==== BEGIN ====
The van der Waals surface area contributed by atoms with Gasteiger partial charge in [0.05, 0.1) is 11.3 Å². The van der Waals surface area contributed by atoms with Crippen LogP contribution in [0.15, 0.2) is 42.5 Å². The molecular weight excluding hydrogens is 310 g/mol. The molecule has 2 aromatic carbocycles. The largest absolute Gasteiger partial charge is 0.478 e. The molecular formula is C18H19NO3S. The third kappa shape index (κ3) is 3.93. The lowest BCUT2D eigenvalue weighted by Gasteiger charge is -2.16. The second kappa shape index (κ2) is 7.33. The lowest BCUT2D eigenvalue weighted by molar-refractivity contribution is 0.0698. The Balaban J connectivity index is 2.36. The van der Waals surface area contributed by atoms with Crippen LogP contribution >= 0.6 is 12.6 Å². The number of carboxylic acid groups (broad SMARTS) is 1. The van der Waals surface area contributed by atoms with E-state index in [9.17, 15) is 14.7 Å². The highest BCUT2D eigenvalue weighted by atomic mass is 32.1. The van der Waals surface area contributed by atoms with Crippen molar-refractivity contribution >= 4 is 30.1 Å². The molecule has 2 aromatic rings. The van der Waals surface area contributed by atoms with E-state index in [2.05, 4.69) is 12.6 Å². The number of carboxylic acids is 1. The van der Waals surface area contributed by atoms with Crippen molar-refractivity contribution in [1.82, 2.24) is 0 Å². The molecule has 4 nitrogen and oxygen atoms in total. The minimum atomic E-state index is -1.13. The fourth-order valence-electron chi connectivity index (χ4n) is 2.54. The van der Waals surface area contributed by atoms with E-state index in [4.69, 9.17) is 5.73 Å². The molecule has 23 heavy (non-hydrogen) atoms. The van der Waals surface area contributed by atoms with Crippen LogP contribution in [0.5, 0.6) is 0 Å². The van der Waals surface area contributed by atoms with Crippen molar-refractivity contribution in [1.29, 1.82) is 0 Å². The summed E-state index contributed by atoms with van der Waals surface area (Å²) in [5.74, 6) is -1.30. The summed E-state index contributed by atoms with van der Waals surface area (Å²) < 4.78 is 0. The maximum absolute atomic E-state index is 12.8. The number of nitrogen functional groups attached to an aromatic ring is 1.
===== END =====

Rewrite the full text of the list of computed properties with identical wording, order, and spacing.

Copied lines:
The van der Waals surface area contributed by atoms with Gasteiger partial charge in [0.05, 0.1) is 11.3 Å². The van der Waals surface area contributed by atoms with Crippen LogP contribution in [0.15, 0.2) is 42.5 Å². The molecular weight excluding hydrogens is 310 g/mol. The molecule has 2 aromatic carbocycles. The largest absolute Gasteiger partial charge is 0.478 e. The molecular formula is C18H19NO3S. The third kappa shape index (κ3) is 3.93. The lowest BCUT2D eigenvalue weighted by Gasteiger charge is -2.16. The second kappa shape index (κ2) is 7.33. The lowest BCUT2D eigenvalue weighted by molar-refractivity contribution is 0.0698. The Balaban J connectivity index is 2.36. The van der Waals surface area contributed by atoms with Crippen LogP contribution >= 0.6 is 12.6 Å². The number of carboxylic acid groups (broad SMARTS) is 1. The van der Waals surface area contributed by atoms with E-state index in [9.17, 15) is 14.7 Å². The highest BCUT2D eigenvalue weighted by atomic mass is 32.1. The van der Waals surface area contributed by atoms with Crippen molar-refractivity contribution >= 4 is 30.1 Å². The molecule has 2 aromatic rings. The van der Waals surface area contributed by atoms with E-state index in [2.05, 4.69) is 12.6 Å². The number of carboxylic acids is 1. The van der Waals surface area contributed by atoms with Crippen molar-refractivity contribution in [1.82, 2.24) is 0 Å². The molecule has 4 nitrogen and oxygen atoms in total. The minimum atomic E-state index is -1.13. The fourth-order valence-electron chi connectivity index (χ4n) is 2.54. The van der Waals surface area contributed by atoms with E-state index in [4.69, 9.17) is 5.73 Å². The molecule has 23 heavy (non-hydrogen) atoms. The van der Waals surface area contributed by atoms with Crippen LogP contribution in [0.5, 0.6) is 0 Å². The van der Waals surface area contributed by atoms with Crippen molar-refractivity contribution in [1.29, 1.82) is 0 Å². The summed E-state index contributed by atoms with van der Waals surface area (Å²) in [5.74, 6) is -1.30. The summed E-state index contributed by atoms with van der Waals surface area (Å²) < 4.78 is 0. The maximum absolute atomic E-state index is 12.8. The number of nitrogen functional groups attached to an aromatic ring is 1.